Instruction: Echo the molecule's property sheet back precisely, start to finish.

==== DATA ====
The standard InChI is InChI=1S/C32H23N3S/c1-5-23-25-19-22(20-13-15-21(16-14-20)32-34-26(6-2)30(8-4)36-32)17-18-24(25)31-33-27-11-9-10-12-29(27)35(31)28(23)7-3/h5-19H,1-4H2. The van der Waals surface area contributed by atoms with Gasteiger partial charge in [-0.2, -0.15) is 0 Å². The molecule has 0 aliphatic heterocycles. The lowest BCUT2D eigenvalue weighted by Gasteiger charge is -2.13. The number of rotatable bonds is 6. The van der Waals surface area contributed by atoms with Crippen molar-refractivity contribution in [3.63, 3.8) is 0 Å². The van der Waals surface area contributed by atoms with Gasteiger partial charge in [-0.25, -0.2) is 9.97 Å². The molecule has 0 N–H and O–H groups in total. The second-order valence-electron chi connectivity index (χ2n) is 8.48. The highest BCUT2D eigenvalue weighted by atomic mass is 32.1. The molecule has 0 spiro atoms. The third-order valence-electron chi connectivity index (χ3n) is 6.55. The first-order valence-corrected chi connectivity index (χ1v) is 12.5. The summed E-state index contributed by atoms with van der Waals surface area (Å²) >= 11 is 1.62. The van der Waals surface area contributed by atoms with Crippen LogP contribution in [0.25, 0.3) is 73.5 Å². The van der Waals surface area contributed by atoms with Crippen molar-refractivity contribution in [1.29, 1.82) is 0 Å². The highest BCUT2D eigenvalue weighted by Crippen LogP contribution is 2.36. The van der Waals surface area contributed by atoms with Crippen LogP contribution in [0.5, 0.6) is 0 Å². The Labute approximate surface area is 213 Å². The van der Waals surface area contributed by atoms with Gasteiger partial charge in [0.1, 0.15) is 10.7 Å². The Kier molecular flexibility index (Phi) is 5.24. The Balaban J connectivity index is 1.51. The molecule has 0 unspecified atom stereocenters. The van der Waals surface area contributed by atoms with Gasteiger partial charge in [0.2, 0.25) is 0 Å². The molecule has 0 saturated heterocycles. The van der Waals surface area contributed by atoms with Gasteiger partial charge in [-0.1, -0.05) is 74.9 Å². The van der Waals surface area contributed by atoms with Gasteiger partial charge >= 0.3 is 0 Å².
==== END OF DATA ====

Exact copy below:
The standard InChI is InChI=1S/C32H23N3S/c1-5-23-25-19-22(20-13-15-21(16-14-20)32-34-26(6-2)30(8-4)36-32)17-18-24(25)31-33-27-11-9-10-12-29(27)35(31)28(23)7-3/h5-19H,1-4H2. The van der Waals surface area contributed by atoms with Gasteiger partial charge in [-0.2, -0.15) is 0 Å². The molecule has 0 aliphatic heterocycles. The lowest BCUT2D eigenvalue weighted by Gasteiger charge is -2.13. The number of rotatable bonds is 6. The van der Waals surface area contributed by atoms with Crippen molar-refractivity contribution in [3.63, 3.8) is 0 Å². The van der Waals surface area contributed by atoms with Gasteiger partial charge in [-0.25, -0.2) is 9.97 Å². The molecule has 0 N–H and O–H groups in total. The second-order valence-electron chi connectivity index (χ2n) is 8.48. The highest BCUT2D eigenvalue weighted by atomic mass is 32.1. The molecule has 0 spiro atoms. The third-order valence-electron chi connectivity index (χ3n) is 6.55. The first-order valence-corrected chi connectivity index (χ1v) is 12.5. The summed E-state index contributed by atoms with van der Waals surface area (Å²) >= 11 is 1.62. The van der Waals surface area contributed by atoms with Crippen LogP contribution in [0.25, 0.3) is 73.5 Å². The van der Waals surface area contributed by atoms with Crippen molar-refractivity contribution in [1.29, 1.82) is 0 Å². The highest BCUT2D eigenvalue weighted by Crippen LogP contribution is 2.36. The van der Waals surface area contributed by atoms with Crippen LogP contribution in [0.5, 0.6) is 0 Å². The Labute approximate surface area is 213 Å². The van der Waals surface area contributed by atoms with Gasteiger partial charge in [0.1, 0.15) is 10.7 Å². The Kier molecular flexibility index (Phi) is 5.24. The Balaban J connectivity index is 1.51. The molecule has 0 unspecified atom stereocenters. The van der Waals surface area contributed by atoms with Gasteiger partial charge in [0.2, 0.25) is 0 Å². The molecule has 0 saturated heterocycles. The van der Waals surface area contributed by atoms with Gasteiger partial charge in [-0.1, -0.05) is 74.9 Å². The van der Waals surface area contributed by atoms with Gasteiger partial charge >= 0.3 is 0 Å².